Oseni added: “There will be political instability as we are seeing in Rivers State and as we saw in Oyo State when Chief Lamidi Adedibu was the godfather to governor Adewolu Ladoja. The fracas between the godfather and godson usually result in some kind of political instability, and instability itself is not good for democracy even though democracy cannot be 100 per cent stable all the time; but there is a difference between political stability and democratic disagreement.

“If the godfather and the godson agree, there will be poor service delivery because it is about patronage and what should go to the people goes to the godfather. But if they don’t agree, it’s ironically possible that there will be instability because the godfather will explore all means to unseat the godson or to make the godson uncomfortable.

“You remember in 1999 when governor Ngige was abducted by his godfather, Ubah; and you also remember the impeachment of Governor Ladoja in Oyo State by forces loyal to godfather Lamidi Adedibu. So, once you have these negative tendencies of godfatherism, democracy will suffer.

“At the positive level, it should be about mentoring; it should be about counselling; it should be about exposing the godsons to the rudiments of democracy or politicking. But in most cases, it goes beyond that. Therefore, the line between positive and negative godfatherism is so thin that we don’t always see the positive side of it and the negative side of godfatherism are always negative for democracy.”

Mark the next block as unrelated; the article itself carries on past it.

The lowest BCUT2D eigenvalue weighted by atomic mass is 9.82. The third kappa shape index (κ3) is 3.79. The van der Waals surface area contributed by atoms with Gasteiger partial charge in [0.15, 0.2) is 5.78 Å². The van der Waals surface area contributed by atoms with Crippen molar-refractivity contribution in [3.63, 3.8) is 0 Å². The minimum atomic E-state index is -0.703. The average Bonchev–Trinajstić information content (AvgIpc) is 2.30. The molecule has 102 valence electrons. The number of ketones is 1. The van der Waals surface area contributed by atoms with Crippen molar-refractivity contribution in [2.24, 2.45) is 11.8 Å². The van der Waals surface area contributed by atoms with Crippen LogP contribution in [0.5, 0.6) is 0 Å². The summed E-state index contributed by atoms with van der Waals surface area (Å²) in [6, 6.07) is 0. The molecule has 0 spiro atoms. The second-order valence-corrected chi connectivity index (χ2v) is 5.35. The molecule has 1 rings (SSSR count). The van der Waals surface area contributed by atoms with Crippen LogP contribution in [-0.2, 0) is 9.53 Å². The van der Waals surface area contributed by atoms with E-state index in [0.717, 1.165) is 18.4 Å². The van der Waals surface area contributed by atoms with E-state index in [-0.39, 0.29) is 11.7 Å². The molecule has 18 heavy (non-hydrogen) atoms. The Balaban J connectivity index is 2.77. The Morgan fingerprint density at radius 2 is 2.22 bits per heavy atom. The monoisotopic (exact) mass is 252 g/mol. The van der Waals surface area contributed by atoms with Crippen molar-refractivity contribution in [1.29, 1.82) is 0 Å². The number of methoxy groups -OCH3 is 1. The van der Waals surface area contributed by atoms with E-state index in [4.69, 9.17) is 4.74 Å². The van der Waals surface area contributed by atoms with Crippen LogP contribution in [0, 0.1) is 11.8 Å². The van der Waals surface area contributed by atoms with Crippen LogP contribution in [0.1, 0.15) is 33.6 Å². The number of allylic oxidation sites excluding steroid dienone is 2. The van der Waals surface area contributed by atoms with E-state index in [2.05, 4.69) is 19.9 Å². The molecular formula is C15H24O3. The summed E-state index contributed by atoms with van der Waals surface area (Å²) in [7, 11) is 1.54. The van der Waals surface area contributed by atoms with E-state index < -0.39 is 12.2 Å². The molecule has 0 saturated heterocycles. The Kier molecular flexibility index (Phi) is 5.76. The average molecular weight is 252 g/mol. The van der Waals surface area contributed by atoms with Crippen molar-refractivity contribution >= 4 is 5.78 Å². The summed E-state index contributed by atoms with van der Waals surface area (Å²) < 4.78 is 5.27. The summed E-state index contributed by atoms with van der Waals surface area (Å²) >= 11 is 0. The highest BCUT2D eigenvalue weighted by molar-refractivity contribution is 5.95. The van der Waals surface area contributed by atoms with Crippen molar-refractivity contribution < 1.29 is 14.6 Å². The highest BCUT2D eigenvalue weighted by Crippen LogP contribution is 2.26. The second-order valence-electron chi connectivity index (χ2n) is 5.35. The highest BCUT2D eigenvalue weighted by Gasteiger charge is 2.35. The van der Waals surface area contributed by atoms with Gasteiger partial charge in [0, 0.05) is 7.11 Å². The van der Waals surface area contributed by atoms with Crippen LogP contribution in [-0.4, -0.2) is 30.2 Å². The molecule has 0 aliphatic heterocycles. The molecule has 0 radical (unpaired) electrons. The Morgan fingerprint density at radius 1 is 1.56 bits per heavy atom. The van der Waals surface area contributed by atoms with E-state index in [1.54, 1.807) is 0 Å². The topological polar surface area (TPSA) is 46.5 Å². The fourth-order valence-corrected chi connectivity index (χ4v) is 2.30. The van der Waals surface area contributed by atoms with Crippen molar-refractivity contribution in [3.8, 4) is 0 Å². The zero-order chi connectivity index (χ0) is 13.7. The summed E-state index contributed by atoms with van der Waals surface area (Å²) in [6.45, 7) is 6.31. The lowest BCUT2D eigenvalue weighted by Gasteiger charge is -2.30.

National Publicity Secretary of the Youth Party (YP), Ayodele Adio, stated that the clandestine leadership recruitment process of godfatherism couldn’t be described as democratic.

“To that extent, it is destructive to encourage blatant godfatherism in any constitutional democracy. Sadly, several governors have made such attempts to transform themselves into godfathers, and in many cases have failed. The reason is simple: power is only exercised on behalf of the state and such powers reside in the office and not necessarily the individuals, hence the maxim when you leave power, power leaves you.

“And so when the so-called godsons get into office, they quickly realise that the state and the office they occupy confers them with executive powers without a second level approval. This reality liberates them from their godfathers and soon makes them protagonists.

“The implication, however, is that extrajudicial means are typically employed to fight these battles, which desecrates and vulgarises our democratic institutions. In many cases, violence is deployed and citizens are put at risk. The danger is that democracy dies when non-state actors can employ extrajudicial means to remove a democratically elected leader in a bid to settle a personal score or to pursue a self-serving interest,” Adio said.

On his part, president of Yoruba Council Worldwide, Are Oladotun Hassan, stated that the system of political godfather and godson would continue to impede development and lead to breakdown of law and order.

He described as undemocratic the manner in which sitting governors position their cronies or loyalists to take over from them, saying such attitude is a means of bastardising democracy

“Most times, these are consolidation of extension of tenure, because the godfather seems to take advantage.

“It is very important to clarify that the constitution does not allow or place recognition between political godfathers’ handing of batons to their political godsons under the guise of continuity or consolidation or anointed political boys,” he noted.